“Was there something you wanted to discuss, sir?” I asked, after I had sat down in the hard-wooden chair, opposite his desk. As if I didn’t know what this was about already. But he didn’t know that, nor did he need to.

               “I’m sure you’ve seen the news over the weekend. About what was recovered from the river.”

               I nodded, my throat so tight I didn’t trust myself to speak.

               His eyes, so dark that they reminded me of coffee, bored into my face, as if searching for something I was not willing to yield.

               “I’m sorry to tell you this, Officer LeVaux, but I don’t want you anywhere near this case.”

               Even though I knew it was coming, I still flinched.

               I knew that it wasn’t anything personal, that my boss was trying to protect me. But God damn if it didn’t hurt like a bitch.

               “Why?” I asked anyway, and I was proud of the fact that my voice did not quake. “You know that I’m a good cop. That I can handle this.”

               “I can agree with you on the first point.” He replied, not unkindly, smiling sadly. “But I don’t know about the second. You get too emotional.”

               I was getting really tired of hearing that. Just because I was a woman didn’t mean that I couldn’t control myself. Ever since the Academy, I’d been hearing a variation of that same speech, and it pissed me off. But I couldn’t afford to lose my temper, not when I was already on thin ice.

               “With all due respect, Chief, I disagree. I think that my empathy is what makes me a great cop.” I said calmly, taking deep breaths. In through the nose, out through the mouth.

               “You absolutely are a great cop,” He said, and though it was a compliment, it came off as patronizing, an empty platitude. “But I don’t think you should be risking your mental health. We’ve got plenty of manpower.”

               “Are you putting me on desk duty?” I asked, struggling to remember my breathing exercises.

               This wasn’t fair, and I didn’t care about where it was coming from. This was my job on the line, and before I’d even been given a chance, I’d been sidelined.

               “Not necessarily,” The chief said finally, sitting back in his chair and giving me a once over. “I just want to make sure that you’re not in over your head.”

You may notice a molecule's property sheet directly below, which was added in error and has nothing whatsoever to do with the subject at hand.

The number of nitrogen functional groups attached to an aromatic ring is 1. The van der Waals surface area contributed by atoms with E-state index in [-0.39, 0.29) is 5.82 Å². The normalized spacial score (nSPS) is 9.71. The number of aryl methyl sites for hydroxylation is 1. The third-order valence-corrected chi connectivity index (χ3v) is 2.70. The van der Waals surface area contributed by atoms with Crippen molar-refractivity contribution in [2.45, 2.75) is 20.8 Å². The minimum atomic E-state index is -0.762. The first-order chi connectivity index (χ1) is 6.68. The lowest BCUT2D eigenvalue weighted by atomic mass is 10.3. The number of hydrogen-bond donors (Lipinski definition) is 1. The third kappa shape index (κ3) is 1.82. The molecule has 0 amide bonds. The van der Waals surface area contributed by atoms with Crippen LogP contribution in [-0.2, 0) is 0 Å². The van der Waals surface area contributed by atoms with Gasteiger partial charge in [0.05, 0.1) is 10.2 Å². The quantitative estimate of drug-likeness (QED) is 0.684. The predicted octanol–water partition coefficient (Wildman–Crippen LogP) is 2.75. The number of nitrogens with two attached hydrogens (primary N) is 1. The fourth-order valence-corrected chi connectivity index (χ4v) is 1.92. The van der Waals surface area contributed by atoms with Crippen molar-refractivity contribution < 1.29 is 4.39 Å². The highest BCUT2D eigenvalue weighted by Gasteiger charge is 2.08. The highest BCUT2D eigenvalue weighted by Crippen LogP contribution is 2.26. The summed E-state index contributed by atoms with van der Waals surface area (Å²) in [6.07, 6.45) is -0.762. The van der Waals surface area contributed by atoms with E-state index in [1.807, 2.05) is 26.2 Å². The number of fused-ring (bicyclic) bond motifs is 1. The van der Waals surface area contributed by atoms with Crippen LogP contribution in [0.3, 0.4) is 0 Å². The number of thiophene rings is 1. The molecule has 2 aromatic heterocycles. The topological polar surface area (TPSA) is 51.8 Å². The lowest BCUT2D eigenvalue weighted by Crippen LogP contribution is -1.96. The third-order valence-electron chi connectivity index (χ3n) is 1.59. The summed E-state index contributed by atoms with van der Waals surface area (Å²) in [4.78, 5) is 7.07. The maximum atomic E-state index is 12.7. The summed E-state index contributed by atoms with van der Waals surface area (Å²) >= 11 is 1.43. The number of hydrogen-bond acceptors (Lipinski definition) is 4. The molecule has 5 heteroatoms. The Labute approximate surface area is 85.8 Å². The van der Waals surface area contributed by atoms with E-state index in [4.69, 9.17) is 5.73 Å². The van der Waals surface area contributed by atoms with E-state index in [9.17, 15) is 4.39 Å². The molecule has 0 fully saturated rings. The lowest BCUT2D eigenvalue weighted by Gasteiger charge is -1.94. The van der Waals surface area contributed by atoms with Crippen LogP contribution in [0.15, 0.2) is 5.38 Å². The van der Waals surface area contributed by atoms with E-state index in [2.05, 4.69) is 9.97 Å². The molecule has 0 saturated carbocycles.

Why, all of a sudden, was everyone treating me like I was a rookie? Like I was delicate and made of glass? I hated being treated differently just because I was a girl.

               But it seemed that the cards were not in my favor where this case was concerned.

“I’m not fresh out of the Academy anymore,” I protested quietly, doing my best not to sound like a petulant child.

The chief reached into the fridge he kept behind his desk and pulled out a bottle of water, setting it in front of me.

“I promise you I know that,” He replied. “I just want to make sure that you’ll be all right. If I put you on this case, with Luna, can you promise me that you’re going to keep calm? That you’re not going to read into this?”

I opened the bottle of water, mostly to buy myself some time before I answered. I took a big gulp, wincing when the cold liquid hit my throat.

“Yes, of course, Chief. I promise. Professional as possible. Got it.”

“If I catch even a whiff of impropriety from you, you’re off the case and chained to your desk for the remainder of the investigation. Have I made myself clear?”

“Crystal. Thank you, Chief. I’ll make you proud.”

I’d been granted clearance for a lie. And under any other circumstance, I would’ve felt guilty.

But I was already in too deep. It was too late to turn back now.

**

The Carseat in the River: Part Three

Part Three

               The weekend ended shortly, though I couldn’t tell you what happened in it. A shadow hovered over my shoulder the entire time.